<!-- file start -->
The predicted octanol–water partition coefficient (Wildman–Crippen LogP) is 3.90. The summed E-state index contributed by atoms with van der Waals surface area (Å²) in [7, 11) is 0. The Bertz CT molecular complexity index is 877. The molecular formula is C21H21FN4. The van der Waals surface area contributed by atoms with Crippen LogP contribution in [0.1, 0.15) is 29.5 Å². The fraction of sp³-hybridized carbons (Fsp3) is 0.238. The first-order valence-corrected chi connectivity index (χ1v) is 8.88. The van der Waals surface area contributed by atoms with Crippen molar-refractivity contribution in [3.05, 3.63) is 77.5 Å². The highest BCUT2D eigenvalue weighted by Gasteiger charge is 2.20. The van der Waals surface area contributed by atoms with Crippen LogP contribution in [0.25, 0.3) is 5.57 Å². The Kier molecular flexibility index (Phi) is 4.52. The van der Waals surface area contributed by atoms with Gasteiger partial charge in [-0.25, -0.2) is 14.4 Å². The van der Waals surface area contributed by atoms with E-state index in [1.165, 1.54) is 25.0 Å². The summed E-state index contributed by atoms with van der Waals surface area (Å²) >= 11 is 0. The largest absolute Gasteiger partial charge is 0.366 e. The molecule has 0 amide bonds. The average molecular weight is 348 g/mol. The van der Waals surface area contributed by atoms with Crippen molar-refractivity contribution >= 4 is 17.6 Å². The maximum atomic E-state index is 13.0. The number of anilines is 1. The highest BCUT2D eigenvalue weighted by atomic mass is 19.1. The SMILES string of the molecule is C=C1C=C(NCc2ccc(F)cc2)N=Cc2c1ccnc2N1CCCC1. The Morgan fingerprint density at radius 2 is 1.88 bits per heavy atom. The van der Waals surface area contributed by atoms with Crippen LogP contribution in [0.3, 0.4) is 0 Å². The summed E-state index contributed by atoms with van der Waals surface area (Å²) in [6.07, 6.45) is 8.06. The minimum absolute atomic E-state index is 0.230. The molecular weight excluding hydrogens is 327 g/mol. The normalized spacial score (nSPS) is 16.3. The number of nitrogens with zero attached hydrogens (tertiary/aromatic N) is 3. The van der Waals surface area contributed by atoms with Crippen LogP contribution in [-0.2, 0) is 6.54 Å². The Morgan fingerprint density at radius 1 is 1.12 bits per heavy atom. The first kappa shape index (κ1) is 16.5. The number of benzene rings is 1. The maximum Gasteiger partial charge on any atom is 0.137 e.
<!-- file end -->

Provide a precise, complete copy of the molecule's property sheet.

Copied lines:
The predicted octanol–water partition coefficient (Wildman–Crippen LogP) is 3.90. The summed E-state index contributed by atoms with van der Waals surface area (Å²) in [7, 11) is 0. The Bertz CT molecular complexity index is 877. The molecular formula is C21H21FN4. The van der Waals surface area contributed by atoms with Crippen LogP contribution in [0.1, 0.15) is 29.5 Å². The fraction of sp³-hybridized carbons (Fsp3) is 0.238. The first-order valence-corrected chi connectivity index (χ1v) is 8.88. The van der Waals surface area contributed by atoms with Crippen molar-refractivity contribution in [3.05, 3.63) is 77.5 Å². The highest BCUT2D eigenvalue weighted by Gasteiger charge is 2.20. The van der Waals surface area contributed by atoms with Crippen LogP contribution in [0.25, 0.3) is 5.57 Å². The Kier molecular flexibility index (Phi) is 4.52. The van der Waals surface area contributed by atoms with Gasteiger partial charge in [-0.25, -0.2) is 14.4 Å². The van der Waals surface area contributed by atoms with E-state index in [1.165, 1.54) is 25.0 Å². The summed E-state index contributed by atoms with van der Waals surface area (Å²) >= 11 is 0. The largest absolute Gasteiger partial charge is 0.366 e. The molecule has 0 amide bonds. The average molecular weight is 348 g/mol. The van der Waals surface area contributed by atoms with Crippen molar-refractivity contribution >= 4 is 17.6 Å². The maximum atomic E-state index is 13.0. The number of anilines is 1. The highest BCUT2D eigenvalue weighted by atomic mass is 19.1. The SMILES string of the molecule is C=C1C=C(NCc2ccc(F)cc2)N=Cc2c1ccnc2N1CCCC1. The Morgan fingerprint density at radius 2 is 1.88 bits per heavy atom. The van der Waals surface area contributed by atoms with Crippen LogP contribution in [0.3, 0.4) is 0 Å². The summed E-state index contributed by atoms with van der Waals surface area (Å²) in [6.07, 6.45) is 8.06. The minimum absolute atomic E-state index is 0.230. The molecular weight excluding hydrogens is 327 g/mol. The normalized spacial score (nSPS) is 16.3. The number of nitrogens with zero attached hydrogens (tertiary/aromatic N) is 3. The van der Waals surface area contributed by atoms with Crippen LogP contribution in [-0.2, 0) is 6.54 Å². The Morgan fingerprint density at radius 1 is 1.12 bits per heavy atom. The first kappa shape index (κ1) is 16.5. The number of benzene rings is 1. The maximum Gasteiger partial charge on any atom is 0.137 e.